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Why Wynn Resorts saves a lot of tax on casino profits

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Tax exemption

Wynn Resorts (WYNN) received a second five-year exemption from Macau’s 12% complementary tax on casino gaming profits through December 31, 2015.

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The above chart shows that Wynn Resorts was exempted from the payment of ~$107.3 million, $87.1 million, and $82.7 million in such taxes for the years ended December 31, 2013, 2012, and 2011, respectively. For 2014 year-to-date, Wynn Resorts was exempted from the payment of such taxes totaling $80.4 million.

However, Wynn Resorts’ nongaming profits remain subject to the Macau complementary tax, and casino winnings remain subject to the Macau special gaming tax and other levies, together totaling 39%, in accordance with its concession agreement with the Macau government.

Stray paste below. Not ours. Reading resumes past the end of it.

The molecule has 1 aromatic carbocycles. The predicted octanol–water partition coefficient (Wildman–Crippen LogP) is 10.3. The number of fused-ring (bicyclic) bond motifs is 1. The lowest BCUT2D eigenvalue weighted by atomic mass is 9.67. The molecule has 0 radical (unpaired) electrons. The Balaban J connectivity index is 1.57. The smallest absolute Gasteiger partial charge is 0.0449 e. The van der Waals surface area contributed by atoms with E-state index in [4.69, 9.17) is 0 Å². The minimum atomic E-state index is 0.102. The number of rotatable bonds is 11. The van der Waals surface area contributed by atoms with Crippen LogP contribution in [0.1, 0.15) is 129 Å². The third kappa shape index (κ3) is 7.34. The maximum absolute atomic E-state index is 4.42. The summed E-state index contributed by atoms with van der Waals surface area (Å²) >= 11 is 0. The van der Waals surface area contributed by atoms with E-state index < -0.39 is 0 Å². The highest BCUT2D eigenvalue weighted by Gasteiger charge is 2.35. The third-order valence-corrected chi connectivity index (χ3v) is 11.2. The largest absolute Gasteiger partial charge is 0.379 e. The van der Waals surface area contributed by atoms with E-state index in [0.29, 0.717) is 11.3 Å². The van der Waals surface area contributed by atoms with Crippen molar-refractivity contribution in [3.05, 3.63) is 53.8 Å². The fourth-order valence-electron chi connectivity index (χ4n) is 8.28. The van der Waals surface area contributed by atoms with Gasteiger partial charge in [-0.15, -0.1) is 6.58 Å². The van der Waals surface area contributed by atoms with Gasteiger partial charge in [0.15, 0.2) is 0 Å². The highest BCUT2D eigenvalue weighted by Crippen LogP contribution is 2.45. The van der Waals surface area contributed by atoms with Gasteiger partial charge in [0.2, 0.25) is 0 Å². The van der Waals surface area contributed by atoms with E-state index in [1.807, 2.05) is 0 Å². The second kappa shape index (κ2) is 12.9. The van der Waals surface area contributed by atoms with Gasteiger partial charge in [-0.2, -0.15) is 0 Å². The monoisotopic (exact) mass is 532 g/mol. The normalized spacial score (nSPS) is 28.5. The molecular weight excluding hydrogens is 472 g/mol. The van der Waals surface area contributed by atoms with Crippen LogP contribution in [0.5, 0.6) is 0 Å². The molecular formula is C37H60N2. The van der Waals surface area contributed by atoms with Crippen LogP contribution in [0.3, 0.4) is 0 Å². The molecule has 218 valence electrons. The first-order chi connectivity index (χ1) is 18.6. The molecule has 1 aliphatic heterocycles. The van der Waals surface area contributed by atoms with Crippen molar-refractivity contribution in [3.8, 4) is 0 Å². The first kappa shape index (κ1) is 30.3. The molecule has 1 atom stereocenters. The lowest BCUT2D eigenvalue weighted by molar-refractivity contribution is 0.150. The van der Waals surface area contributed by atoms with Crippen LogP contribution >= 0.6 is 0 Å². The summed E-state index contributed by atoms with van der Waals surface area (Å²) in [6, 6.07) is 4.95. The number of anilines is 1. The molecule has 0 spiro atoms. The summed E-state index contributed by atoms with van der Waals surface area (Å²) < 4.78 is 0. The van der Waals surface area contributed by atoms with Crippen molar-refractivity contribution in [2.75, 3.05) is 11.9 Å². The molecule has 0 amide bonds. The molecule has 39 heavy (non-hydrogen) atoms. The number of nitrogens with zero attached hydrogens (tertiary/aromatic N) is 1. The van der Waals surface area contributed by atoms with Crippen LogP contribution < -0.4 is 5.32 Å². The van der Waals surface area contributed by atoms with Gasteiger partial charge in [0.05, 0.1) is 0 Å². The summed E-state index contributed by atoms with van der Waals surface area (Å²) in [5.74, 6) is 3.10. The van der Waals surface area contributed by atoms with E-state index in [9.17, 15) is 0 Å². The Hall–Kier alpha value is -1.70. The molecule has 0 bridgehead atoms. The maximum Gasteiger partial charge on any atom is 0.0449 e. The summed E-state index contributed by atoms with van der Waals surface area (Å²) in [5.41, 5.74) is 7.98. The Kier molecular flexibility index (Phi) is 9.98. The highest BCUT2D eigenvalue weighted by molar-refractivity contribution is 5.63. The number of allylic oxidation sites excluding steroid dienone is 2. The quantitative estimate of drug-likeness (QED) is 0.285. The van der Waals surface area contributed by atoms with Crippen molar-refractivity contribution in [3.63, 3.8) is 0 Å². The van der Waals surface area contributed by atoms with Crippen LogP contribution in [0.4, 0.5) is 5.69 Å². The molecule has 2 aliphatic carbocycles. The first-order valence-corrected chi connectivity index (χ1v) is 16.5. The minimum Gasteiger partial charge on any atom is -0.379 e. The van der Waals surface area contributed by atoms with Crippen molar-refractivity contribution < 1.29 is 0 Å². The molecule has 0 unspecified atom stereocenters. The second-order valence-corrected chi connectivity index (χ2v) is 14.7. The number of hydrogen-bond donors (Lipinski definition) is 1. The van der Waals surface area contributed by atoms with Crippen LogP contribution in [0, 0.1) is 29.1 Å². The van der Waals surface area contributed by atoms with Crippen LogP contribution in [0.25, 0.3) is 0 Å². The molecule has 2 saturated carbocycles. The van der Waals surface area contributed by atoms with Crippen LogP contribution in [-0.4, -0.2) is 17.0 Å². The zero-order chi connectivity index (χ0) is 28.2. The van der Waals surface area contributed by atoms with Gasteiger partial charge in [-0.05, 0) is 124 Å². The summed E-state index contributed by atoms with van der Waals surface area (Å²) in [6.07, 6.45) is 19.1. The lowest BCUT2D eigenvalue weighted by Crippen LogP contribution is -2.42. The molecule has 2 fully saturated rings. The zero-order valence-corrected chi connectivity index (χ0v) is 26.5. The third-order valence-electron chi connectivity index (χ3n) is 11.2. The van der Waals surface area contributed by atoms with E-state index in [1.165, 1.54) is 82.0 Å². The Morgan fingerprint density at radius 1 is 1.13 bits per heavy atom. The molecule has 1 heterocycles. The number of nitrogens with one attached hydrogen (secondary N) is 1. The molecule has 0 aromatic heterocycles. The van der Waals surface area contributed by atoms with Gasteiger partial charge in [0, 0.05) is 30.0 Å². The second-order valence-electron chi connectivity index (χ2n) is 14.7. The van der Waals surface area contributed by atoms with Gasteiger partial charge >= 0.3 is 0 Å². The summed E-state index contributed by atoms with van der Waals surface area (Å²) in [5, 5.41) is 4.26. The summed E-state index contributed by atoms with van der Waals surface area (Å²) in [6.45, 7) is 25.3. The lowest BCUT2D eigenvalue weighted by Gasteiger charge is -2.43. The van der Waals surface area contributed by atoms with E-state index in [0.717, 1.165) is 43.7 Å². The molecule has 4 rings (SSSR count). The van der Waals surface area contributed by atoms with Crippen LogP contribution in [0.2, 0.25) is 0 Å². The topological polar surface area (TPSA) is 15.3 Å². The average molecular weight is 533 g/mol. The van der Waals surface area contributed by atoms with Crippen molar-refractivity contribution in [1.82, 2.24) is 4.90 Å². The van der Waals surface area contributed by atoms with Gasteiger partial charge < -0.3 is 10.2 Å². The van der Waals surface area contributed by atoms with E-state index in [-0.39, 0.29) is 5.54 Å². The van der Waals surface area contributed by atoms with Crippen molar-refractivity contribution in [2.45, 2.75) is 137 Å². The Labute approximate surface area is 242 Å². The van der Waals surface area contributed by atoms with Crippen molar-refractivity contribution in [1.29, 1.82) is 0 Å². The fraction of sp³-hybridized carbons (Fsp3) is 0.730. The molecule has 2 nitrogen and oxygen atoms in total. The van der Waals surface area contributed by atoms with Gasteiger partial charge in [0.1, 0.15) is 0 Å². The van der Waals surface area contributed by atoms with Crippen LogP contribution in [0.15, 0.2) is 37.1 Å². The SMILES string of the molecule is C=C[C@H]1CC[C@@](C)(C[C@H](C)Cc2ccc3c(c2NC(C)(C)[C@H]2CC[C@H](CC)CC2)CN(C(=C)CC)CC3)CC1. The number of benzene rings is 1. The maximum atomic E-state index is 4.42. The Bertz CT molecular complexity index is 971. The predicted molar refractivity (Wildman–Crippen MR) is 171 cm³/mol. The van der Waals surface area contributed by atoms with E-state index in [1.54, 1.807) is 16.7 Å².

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MGM Resorts (MGM) is presently exempted from the Macau 12% complementary tax on gaming profits. In October 2013, Las Vegas Sands (LVS) received a five-year income tax exemption in Macau that exempts the company from paying corporate income tax on profits generated by gaming operations. Las Vegas Sands will continue to benefit from this tax exemption through the end of 2018.

In order to avoid the risk of investing in an individual casino company, exchange-traded funds (or ETFs) like Consumer Discretionary Select Sector Standard and Poors depositary receipt (or SPDR) fund (XLY) and VanEck Vectors Gaming (BJK) help investors gain diversified exposure to casino companies.

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